More than 50 million Americans suffer from various types of allergies and people spend more than $18 billion each year for treatment.
For years, Kim Martinez of Allen knew that a day of fall baseball meant a day of allergy woes.
"It was so miserable to be out there. I just couldn’t concentrate," she said.
North Texas is in the thick of allergy season. Ragweed is a major culprit, plaguing allergy suffers through the end of November, which is when mountain cedar season starts up.
When Martinez’s employer, Aspire Allergy, started to offer a new solution, she jumped at the chance.
Martinez opted for a first-of-its-kind treatment called ExACT Immunoplasty.
Unlike allergy drops or shots, which slowly introduce allergens through the skin or mouth over several months, or even years, the expedited allergy control therapy, or ExACT Immunoplasty, gives patients three injections over a span of 60 days.
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“We inject what you're allergic to directly into your lymph nodes to allow your immune system to be reprogrammed and build up blocking antibodies,” said Dr. Suresh Raja, otolaryngologist and sinus surgeon at Aspire Allergy & Sinus.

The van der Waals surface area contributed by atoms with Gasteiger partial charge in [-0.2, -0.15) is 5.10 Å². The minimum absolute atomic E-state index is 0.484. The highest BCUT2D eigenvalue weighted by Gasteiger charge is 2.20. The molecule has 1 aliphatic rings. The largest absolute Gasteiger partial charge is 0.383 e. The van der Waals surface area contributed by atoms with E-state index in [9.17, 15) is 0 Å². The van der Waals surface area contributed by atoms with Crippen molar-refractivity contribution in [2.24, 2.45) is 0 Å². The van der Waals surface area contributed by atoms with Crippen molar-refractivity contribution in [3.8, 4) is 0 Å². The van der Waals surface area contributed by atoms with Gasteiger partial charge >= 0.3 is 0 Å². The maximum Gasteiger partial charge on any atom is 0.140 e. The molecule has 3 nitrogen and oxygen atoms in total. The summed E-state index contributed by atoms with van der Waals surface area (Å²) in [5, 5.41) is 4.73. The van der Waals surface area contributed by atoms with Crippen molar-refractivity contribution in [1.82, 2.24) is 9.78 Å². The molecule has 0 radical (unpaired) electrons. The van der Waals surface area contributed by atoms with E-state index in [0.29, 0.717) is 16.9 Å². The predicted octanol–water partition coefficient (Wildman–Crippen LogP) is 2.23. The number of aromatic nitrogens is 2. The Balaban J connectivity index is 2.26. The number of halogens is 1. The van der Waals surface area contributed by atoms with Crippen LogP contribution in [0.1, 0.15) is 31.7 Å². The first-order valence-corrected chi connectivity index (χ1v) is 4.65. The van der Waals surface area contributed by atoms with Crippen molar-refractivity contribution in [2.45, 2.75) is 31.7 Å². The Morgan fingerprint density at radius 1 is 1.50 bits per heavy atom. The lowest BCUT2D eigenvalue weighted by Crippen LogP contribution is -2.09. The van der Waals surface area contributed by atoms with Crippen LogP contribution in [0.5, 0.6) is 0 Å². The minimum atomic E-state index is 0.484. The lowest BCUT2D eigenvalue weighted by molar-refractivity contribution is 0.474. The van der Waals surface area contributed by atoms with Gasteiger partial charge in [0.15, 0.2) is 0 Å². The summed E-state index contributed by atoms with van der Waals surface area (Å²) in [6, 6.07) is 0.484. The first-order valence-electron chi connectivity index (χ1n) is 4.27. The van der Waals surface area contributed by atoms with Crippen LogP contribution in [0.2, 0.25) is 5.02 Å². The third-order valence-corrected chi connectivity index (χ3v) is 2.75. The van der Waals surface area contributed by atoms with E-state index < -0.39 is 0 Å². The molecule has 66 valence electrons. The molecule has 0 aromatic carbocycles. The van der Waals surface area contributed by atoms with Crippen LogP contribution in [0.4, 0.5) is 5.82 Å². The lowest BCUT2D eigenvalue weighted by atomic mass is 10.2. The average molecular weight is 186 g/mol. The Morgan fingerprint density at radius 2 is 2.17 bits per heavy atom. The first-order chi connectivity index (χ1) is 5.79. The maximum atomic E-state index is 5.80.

In a trial for ExACT Immunoplasty, the long-term success rate was 87%.
Patients 12 years and older can receive ExACT Immunoplasty. While allergy shots are typically covered by insurance, ExACT Immunoplasty is not. The average cost for the therapy is $2,500 and doctors say the effects are lifelong.
The American College of Allergy, Asthma and Immunology said if you plan to take an oral medication to treat your hay fever, think twice before using first-generation antihistamines such as Benadryl.
They can cause drowsiness and symptoms like dry mouth, dry eyes and constipation.
Look for non-sedating treatments such as cetirizine, levocetirizine, fexofenadine, loratadine or desloratadine instead.
Intranasal corticosteroids are the most effective treatment if you suffer from persistent allergy symptoms, especially if they are interfering with your quality of life and may even help control the symptoms that accompany eye allergies.
Martinez said the treatment she received has worked for her and she looks forward to fewer sneezes at her next baseball game.